Gut microbiota health refers to the function and balance of microorganisms present in the different parts of our gastrointestinal tract. These microorganisms are in the form of bacteria, fungi, parasites and viruses and their ensemble creates an ecosystem called the microbiome, in which microbial diversity playsa key role. The microorganisms in our gut play many crucial roles in human health such as regulating the digestive system, extracting nutrients from ingested foods and contributing to the development of a robust immune system. Maintaining a healthy microbial balance and diversity will encourage asuccessful functioning of the gut, which due to its primordial role in overall health, will play a big part in keeping us healthy.
When a mother carries ababy in her womb, her body triggers a cascade of changes that are necessary to support the growth and birth of the baby. For example, the body undergoes an immune system suppression which is needed to house the baby in the womb, a hormonal increase that will allow him/her to grow, and a slowdown in metabolism function to extract more nutrients from ingested foods. These changes alter maternal gut health composition and function which continue to fluctuate throughout the pregnancy.
Some studies show that at the start of the pregnancy, the microbiome remains similar to a non-pregnant woman. As the pregnancy progresses, the portion of microbial communities that arise from inflammatory fluctuations increases in approximately 70% of women. The microbial species that increase significantly in numbers are the Bifidobacteria, Proteobacteria and other lacticacid-producing species. During pregnancy, the mother’s gut health becomes even more important as it will closely influence her baby’s at his/her most important developmental stages.
Research has shown thei mportance of maternal gut health during pregnancy on the baby’s health. The mother’s gut microbiota during pregnancy and especially the last trimester will be transmitted onto the baby at different stages during and after birth. The first major exposure and colonization of infants’ microbiota happen when the baby passes through the birth canal. Vaginally delivered infants are exposed to the mother’s vaginal microbiota which immediately travels to and settles in the gastrointestinal tract.
The second major exposure to maternal gut microbiota occurs through breastfeeding. Many studies have shown that breastfeeding is a major contributing factor to the establishment of the infant’s gut microbiome, as well as a source of short and long-term health benefits for the infant, predominantly related to immune system development. For example, in the short-term scope, a decrease in the risk of infections, diarrhea, type-1 diabetes, and other diseases was identified. In the long-term, it contributed to shielding the baby from type-2 diabetes, inflammatory bowel disease and obesity. It was also shown that, if a baby attains optimal gut health, he/she will benefit from fewer allergies, eczema, less inflammation and a stronger immune system.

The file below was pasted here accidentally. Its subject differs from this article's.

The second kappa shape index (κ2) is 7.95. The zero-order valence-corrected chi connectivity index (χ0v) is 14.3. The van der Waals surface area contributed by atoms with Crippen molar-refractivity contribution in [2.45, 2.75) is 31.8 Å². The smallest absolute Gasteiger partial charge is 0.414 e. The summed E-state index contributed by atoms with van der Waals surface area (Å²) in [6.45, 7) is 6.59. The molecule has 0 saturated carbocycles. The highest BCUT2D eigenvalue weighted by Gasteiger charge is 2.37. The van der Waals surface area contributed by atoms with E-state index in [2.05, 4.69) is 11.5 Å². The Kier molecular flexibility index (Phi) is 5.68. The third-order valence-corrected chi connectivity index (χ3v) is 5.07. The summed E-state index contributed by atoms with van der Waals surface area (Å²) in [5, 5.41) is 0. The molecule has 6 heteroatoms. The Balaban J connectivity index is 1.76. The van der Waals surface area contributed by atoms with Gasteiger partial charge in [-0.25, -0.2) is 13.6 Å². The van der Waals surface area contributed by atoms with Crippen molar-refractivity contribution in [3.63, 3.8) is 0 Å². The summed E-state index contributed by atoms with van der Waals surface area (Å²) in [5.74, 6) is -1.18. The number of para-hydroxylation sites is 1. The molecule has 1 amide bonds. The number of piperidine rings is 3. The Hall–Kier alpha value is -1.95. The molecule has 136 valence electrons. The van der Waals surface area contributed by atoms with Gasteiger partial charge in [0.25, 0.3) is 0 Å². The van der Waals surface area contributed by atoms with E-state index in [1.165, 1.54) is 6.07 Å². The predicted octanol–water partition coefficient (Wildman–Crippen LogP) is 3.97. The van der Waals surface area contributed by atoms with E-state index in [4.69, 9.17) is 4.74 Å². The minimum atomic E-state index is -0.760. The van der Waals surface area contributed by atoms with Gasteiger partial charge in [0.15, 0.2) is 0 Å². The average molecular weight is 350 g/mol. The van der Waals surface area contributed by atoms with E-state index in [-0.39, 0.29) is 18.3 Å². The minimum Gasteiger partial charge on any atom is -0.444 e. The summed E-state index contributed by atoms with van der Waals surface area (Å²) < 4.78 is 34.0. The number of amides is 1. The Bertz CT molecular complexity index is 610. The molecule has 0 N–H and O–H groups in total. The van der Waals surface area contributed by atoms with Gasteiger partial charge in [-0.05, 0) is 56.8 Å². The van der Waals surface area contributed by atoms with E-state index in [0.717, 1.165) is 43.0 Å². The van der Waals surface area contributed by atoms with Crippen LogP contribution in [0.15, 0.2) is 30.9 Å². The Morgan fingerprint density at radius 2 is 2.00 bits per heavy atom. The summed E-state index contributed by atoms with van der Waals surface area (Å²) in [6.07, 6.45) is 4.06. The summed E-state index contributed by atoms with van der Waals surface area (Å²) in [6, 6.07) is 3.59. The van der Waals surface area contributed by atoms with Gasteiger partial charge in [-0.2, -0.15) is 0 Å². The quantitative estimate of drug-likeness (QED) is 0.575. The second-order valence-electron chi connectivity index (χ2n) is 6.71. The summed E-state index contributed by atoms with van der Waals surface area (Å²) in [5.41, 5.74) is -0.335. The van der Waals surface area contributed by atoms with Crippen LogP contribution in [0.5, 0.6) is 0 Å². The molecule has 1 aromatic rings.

For this, your doctor or yourself can book an appointment at a lab where they will take a sample of your stool. Typically, the analysis will look at the populations of bacteria living in your gut by isolating the microbial DNA from the microorganisms present inthe stool. From there, the dominant species will be established and the analysis will look at the balance between good and bad bacteria.
In the instance of gut dysbiosis, which is when the gut bacteria isn’t balanced, the priority step to take is to visit a healthcare professional who will be able to guide you through the next steps, especially during an important period such as pregnancy.
Throughout pregnancy, your body’s nutritional demands will fluctuate and increase along with the ageof gestation. Healthy nutrition will ensure the body has the appropriate nutrients to grow a healthy baby. Therefore, maintaining a diet and following your doctor’s recommendations has never been more important. Reducing processed, high-sugar and high-fat foods is important as they have been shown to either suppress ‘good’ bacteria or increase ‘bad’ bacteria. Eating a variety of fruits and vegetables and more fiber will feed healthy bacteria to the gut. For more specific information regarding nutritional requirements consult our article Nutrition during Pregnancy.
Staying active throughout pregnancy is important for you, your baby and your gut. Many studies have shown that exercise diversifies microbial communities and increases the number of beneficial bacteria in your gut. Different exercise intensities have been associated with specific beneficial bacteria growth that will positively impact gut health. The World Health Organization (WHO) recommends pregnant and postpartum women to undertake at least 150 minutes of moderate-intensity aerobic exercise per week.
Probiotics are living bacteria found in specific foods and supplements which feed friendly bacteria to the gut. Prebiotics are food ingredients that our bodies cannot digest, and they promote the growth of healthy bacteria that will break them down. Prebiotics are found in supplements or even in some fruits, vegetables and whole grains. Although many studies have shown the utilization of probiotics and prebiotics during pregnancy is safe, this has not yet been completely confirmed. Therefore, for any questions relating to probiotics and prebiotics, we encourage you to contact your doctor.
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